The new report was agreed after almost a week of negotiations, at the end of a tense 24-hour marathon session which became increasingly political. The second of a series of four to be released throughout 2007, this report documents the widespread effects that rising temperatures are already having on ecosystems and human activities and assesses the changes projected from human induced climate change over the next century.
"This is a glimpse into an apocalyptic future. The earth will be transformed by human induced climate change, unless action is taken soon and fast," said Stephanie Tunmore, Greenpeace International Climate and Energy Campaigner. "What this report shows is that we are simply running out of time."
Some of the reports key findings:
- It is likely that climate change will induce mass extinction of species within 60-70 years. We have already seen the climate linked extinction of some frog species but this is just the tip of the iceberg. The scale of risk is larger than most of the five major extinction events that have occurred in the earth's history.
- Over the next decades the number of people at risk of water scarcity is likely to rise from tens of millions to billions. Steadily decreasing water availability is projected for India and other parts of South Asia and Africa: whilst the poorest parts of the world are going to the hardest hit, wealthy countries such as Australia and nations in Southern Europe are also on the front line.
- Reductions in food production capacity in the poorest parts of the world are projected, bringing more hunger and misery and undermining achievement of the millennium development goals. Within a few decades it is likely that we will see climate change induced wheat, maize and rice production drops in India and China.
- Increased drought and water scarcity are likely to lead to growing problems of hunger and human dislocation in Africa in coming decades.
- The loss of glaciers in Asia, Latin America and Europe are set to cause major water supply problems for a large fraction of the world's population, as well as a massive increase in glacial lake outburst floods and other risks for those living in the glaciated mountains.
- Huge numbers of people will be at risk due to sea level rise, storm surge and river flooding in the Asian Megadeltas such as the Ganges-Brahmaputra (Bangladesh) and the Zhujiang (Pearl River).
- Warming of more than another degree could commit the world to multi-meter sea level rise over several centuries from the partial or total loss of the Greenland and West Antarctic ice sheets. Huge coastal dislocation would result and could be triggered by emissions made in the next several decades.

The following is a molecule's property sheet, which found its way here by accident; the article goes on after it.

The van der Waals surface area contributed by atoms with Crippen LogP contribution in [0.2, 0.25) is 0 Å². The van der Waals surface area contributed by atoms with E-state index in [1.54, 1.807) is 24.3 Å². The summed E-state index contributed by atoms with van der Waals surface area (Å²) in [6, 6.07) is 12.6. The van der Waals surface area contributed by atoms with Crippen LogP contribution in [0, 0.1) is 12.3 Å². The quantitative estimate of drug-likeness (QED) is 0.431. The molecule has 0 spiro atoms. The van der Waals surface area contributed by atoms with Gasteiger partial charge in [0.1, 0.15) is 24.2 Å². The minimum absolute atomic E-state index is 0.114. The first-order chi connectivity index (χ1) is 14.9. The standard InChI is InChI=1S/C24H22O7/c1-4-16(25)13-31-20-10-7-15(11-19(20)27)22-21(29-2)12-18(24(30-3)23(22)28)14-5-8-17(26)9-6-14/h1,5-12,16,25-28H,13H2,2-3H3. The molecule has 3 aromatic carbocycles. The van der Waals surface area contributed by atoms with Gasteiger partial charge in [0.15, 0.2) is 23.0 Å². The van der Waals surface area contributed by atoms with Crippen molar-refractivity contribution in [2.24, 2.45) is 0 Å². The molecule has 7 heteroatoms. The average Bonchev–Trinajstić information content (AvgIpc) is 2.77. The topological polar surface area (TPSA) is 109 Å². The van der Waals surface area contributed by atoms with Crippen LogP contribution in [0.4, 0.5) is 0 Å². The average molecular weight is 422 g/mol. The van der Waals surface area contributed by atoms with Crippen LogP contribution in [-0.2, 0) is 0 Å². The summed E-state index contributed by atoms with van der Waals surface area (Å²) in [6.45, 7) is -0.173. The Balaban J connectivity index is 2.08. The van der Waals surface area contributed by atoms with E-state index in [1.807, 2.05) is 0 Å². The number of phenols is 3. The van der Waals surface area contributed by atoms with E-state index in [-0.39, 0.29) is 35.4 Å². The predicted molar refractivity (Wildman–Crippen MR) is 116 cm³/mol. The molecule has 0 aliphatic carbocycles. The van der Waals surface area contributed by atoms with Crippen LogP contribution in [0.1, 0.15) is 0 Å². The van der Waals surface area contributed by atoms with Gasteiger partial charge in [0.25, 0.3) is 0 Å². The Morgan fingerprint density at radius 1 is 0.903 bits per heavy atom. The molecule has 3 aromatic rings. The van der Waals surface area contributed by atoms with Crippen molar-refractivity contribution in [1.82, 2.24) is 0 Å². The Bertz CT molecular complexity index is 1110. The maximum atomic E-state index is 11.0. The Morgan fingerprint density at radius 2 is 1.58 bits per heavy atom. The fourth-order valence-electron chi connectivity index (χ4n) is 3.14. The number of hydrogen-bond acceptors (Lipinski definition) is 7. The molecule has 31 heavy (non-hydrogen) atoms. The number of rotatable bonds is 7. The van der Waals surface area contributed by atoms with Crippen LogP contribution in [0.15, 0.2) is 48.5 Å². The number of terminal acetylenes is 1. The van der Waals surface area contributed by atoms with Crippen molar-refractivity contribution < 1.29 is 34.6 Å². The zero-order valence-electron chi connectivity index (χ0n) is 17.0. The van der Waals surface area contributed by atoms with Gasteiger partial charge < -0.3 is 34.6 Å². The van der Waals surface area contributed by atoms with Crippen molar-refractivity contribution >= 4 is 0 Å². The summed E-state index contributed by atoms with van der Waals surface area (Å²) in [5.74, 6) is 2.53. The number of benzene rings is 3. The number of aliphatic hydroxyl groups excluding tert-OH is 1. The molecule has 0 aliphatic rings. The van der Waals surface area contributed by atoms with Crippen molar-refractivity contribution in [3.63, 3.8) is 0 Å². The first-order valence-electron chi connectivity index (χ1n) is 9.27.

Politicians watering down the threat?
In a late night manoeuvre, after nearly 22 hours of negotiations Saudi Arabia, China and Russia gutted a key figure in the IPCC report on impacts, removing a graph of the warming effects of fossil fuel emissions from a key summary table. The move was described in an emotional statement to the Plenary by a senior climate scientist as an "act of scientific vandalism". Without the warming graph the table of impacts lacks a context to show when the projected impacts would occur.
In another development China and Saudi Arabia forced the weakening of a key finding on the effects of recent warming on natural systems. The original finding was that:
Based on observational evidence from all continents and most oceans, there is [very] high confidence that many natural systems, are being affected by regional climate changes, particularly temperature increases.
China and Saudi Arabia insisted in the removal of "very" although the confidence in the findings was more than 99.9%. The watered down conclusion was adopted over the top of fundamental scientific objections by the scientists who authored the IPCC report.
We believe that this was unprecedented in the history of the IPCC since 1988, and was an ugly and damaging development. To our knowledge there have been no similar acts in the history of the IPCC.
It's not too late
Greenpeace is calling for global emissions to peak by 2020 and fall rapidly thereafter ensuring at least a 50 percent reduction globally from 1990 levels by the year 2050, and eliminate fossil fuel emissions before the end of the 21st century.
"We still have options," said Tunmore. "There is still time for an energy revolution that will dramatically transform our energy system and create a carbon free economy, reducing greenhouse gas emissions to a level that keeps the global average temperature increase well below 2 degrees C, avoiding the most catastrophic impacts."
"The one option that is clearly no longer open to us after this report is to continue to sit on our hands and do nothing."